The federal poverty guidelines are updated early each year, and the 2017 guidelines that were issued on January 31 increase the Federal Poverty Level (FPL) by 1.3%. That raises eligibility for many federal benefit programs, such as Medicaid, food stamps and child care subsidies. An updated table on the Wisconsin Budget Project website shows what the poverty level is for different family sizes and how that affects eligibility for different public benefits. It also translates the annual poverty level figures into monthly and hourly incomes. Read more

Categories: BadgerCare Plus, Blog, health care reform, Medicaid, poverty | Comments Off on New Poverty Guidelines Shed Light on Health Policy Debates

ObamaCare Sharply Reduces Wisconsin Hospitals’ Uncompensated Care

Thursday, October 6, 2016 at 1:33 PM by

New data from the Wisconsin Hospital Association show that the federal health care reform law has had the desired effect of causing a sharp drop in uncompensated care. That’s great news because much of the cost of uncompensated care for people who are uninsured gets shifted to other patients and contributes to higher rates for people with insurance.

The reduced spending for uncompensated care – which is the total of charity care and bad debt – also has the benefit of creating a great opportunity for hospitals to make upstream investments that promote public health and alleviate some of the factors causing severe health disparities.

The new data demonstrate that uncompensated care expenses borne by Wisconsin hospitals have dropped precipitously since 2013, as key parts of the Affordable Care Act (ACA) were being implemented – including the new insurance Marketplace and the expansion of coverage for childless adults. After those provisions had been in place for two years, total uncompensated care fell in Wisconsin by $534 million in fiscal year 2015, a drop of 36.8 percent from the 2013 level. Read more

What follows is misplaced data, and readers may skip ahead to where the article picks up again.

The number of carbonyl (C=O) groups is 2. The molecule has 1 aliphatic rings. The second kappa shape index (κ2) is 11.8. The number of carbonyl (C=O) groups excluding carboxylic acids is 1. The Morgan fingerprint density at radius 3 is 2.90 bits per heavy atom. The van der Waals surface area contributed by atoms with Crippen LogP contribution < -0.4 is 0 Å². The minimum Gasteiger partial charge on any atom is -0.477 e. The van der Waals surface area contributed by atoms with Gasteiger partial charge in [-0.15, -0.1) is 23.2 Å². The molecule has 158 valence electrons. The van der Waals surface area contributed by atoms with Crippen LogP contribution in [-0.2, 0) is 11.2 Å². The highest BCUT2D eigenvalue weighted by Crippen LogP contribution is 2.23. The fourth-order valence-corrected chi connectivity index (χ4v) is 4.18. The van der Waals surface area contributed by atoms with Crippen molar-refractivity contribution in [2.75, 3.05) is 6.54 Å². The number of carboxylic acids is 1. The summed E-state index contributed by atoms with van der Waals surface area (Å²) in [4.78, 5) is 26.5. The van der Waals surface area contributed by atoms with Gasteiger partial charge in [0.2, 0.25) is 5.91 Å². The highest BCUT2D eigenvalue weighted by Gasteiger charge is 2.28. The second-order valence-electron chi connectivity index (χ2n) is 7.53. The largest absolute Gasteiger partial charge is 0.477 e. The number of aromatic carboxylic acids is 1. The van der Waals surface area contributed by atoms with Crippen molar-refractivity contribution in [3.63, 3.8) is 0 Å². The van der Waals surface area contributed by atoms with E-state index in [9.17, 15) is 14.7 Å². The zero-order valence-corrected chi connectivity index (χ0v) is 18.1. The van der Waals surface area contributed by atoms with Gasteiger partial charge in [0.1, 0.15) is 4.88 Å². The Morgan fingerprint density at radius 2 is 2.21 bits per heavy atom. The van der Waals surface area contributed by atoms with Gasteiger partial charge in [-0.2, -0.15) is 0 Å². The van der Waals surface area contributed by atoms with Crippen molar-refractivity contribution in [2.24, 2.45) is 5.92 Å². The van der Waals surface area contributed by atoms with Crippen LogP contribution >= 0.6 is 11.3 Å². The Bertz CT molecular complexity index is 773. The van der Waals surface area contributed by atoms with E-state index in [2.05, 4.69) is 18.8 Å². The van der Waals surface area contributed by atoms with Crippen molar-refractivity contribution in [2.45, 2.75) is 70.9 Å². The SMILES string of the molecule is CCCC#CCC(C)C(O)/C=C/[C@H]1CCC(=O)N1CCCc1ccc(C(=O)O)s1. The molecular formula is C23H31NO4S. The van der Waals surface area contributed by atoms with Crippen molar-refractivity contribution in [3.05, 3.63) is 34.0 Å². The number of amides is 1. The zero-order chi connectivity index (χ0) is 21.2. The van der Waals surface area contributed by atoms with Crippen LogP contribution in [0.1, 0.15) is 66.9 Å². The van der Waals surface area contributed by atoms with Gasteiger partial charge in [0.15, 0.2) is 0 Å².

Categories: BadgerCare Plus, HEALTH & HUMAN SERVICES, health care reform, Medicaid | Comments Off on ObamaCare Sharply Reduces Wisconsin Hospitals’ Uncompensated Care

Very Good Census Bureau News on Health Coverage, Income and Poverty

Tuesday, September 13, 2016 at 4:42 PM by

Uninsured Rate Declines Sharply Nationally and in Wisconsin

New data released today by the U.S. Census Bureau show that the federal health care reform law has been extremely effective in reducing the number of people who are uninsured, both nationally and here in Wisconsin. The new figures also bring very good news on national improvements relating to income and poverty.

The number of Wisconsinites who do not have health insurance fell sharply during the first two years of implementation of the Affordable Care Act (ACA). According to the new data from the American Community Survey (ACS), 195,000 fewer Wisconsin residents were uninsured last year than in 2013, a decline of 37.6%.

The national ACS data show that the number of Americans without health insurance fell by more than a third from 2013 to 2015, and the percentage who are uninsured is now at an all-time low. That reflects a drop in the uninsured population of almost 7 million last year, on top of an improvement of about 8.5 million in 2014, when key parts of the health care reform law took effect. Read more

Categories: BadgerCare Plus, Blog, health care reform, Medicaid, poverty | Comments Off on Very Good Census Bureau News on Health Coverage, Income and Poverty

The Rapidly Mounting Evidence Supporting Medicaid Expansion

Thursday, August 25, 2016 at 12:49 PM by

There’s a rapidly growing body of academic research documenting the benefits of using the Affordable Care Act to expand Medicaid eligibility of adults.